Jerrod Washburn held the Twins’ offense to just a single run in seven innings pitched, and the Angels’ bullpen combination of Francisco Rodriguez and Troy Percival pitched perfectly in the eighth and ninth innings respectively to seal the 2-1 win for the home team.

1. Troy Glaus 0.29
2. Jerrod Washburn 0.29
3. Eric Milton 0.19

Bottom WPA
1. Corey Koskie 0.17
2. Doug Mientkiewicz 0.16



2002 ALCS Game 2

August 19, 2014

October 9, 2002

Mychael Urban’s article at MLB.com described a bit of a role reversal, similar to Game 1 of the ALDS:

MINNEAPOLIS — The Twins are the best defensive team in baseball, and they work so well in the giant sandwich bag that is the Metrodome that they might have the best home-field advantage in baseball, too.

But you wouldn’t have known that while watching the top of the second inning in Game 2 of the American League Championship Series on Wednesday. Balls that usually haunt Minnesota’s opponents here fell in favor of the Angels, and a rare Twins defensive lapse helped Anaheim score its fourth run in a 6-3 win that sent the series West in a deadlock.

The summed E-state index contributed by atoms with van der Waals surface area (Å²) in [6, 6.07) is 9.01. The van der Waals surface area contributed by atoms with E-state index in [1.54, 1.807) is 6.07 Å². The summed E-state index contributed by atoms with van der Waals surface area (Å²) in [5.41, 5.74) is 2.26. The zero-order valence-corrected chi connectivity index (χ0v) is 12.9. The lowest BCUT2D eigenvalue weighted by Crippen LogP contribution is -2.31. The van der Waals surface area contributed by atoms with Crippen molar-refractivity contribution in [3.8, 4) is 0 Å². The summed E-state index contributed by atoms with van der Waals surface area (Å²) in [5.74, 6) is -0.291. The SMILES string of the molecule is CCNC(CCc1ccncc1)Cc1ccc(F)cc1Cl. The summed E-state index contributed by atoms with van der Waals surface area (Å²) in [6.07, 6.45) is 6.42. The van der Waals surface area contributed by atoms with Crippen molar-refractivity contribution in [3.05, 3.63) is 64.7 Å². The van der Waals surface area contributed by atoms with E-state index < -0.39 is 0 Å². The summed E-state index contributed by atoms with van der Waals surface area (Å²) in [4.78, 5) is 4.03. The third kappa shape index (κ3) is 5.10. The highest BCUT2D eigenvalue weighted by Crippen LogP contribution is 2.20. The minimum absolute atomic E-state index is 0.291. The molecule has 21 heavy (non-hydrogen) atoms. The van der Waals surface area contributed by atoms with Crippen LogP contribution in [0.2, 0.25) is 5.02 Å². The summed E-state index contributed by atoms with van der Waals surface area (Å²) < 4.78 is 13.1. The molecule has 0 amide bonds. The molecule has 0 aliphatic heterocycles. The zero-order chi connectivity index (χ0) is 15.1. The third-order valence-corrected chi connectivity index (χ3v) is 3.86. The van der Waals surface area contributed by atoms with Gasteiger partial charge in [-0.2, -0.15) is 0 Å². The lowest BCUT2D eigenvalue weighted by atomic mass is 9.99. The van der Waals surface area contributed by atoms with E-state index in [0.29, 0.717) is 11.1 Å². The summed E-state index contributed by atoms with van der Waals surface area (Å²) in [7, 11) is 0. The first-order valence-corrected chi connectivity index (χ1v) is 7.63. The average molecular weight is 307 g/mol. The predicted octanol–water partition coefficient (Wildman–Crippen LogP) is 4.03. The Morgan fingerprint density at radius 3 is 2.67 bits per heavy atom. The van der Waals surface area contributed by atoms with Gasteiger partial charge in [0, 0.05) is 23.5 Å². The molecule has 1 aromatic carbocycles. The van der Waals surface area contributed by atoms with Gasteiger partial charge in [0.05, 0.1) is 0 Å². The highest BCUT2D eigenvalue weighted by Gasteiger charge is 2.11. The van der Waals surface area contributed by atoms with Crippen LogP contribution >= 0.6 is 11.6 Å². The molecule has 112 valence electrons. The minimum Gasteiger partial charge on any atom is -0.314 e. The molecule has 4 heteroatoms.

“They play the game just like we do, and I saw that in the second inning,” said Twins center fielder Torii Hunter. “They did everything we usually do.”

The story of the pitching matchup pre-game had been home runs. Twins starter Rick Reed had allowed four in Game 3 of the ALDS a week before. Ramon Ortiz of the Angels had allowed 40 on the year, including three to the Twins in a game in May.

The Angels got to Reed with the long ball early when Darin Erstad hit a bomb in the first inning, but in the end it was sloppy defense and Angels’ hustle that did the Twins in. The Angels took the extra bases, forced throwing errors, and generally created havoc on the base paths to score three in the second inning.

Reed allowed another home run, this time a two-run shot to Troy Glaus in the top of the 6th, that ended Reed’s game and gave the Angels a 6-0 lead.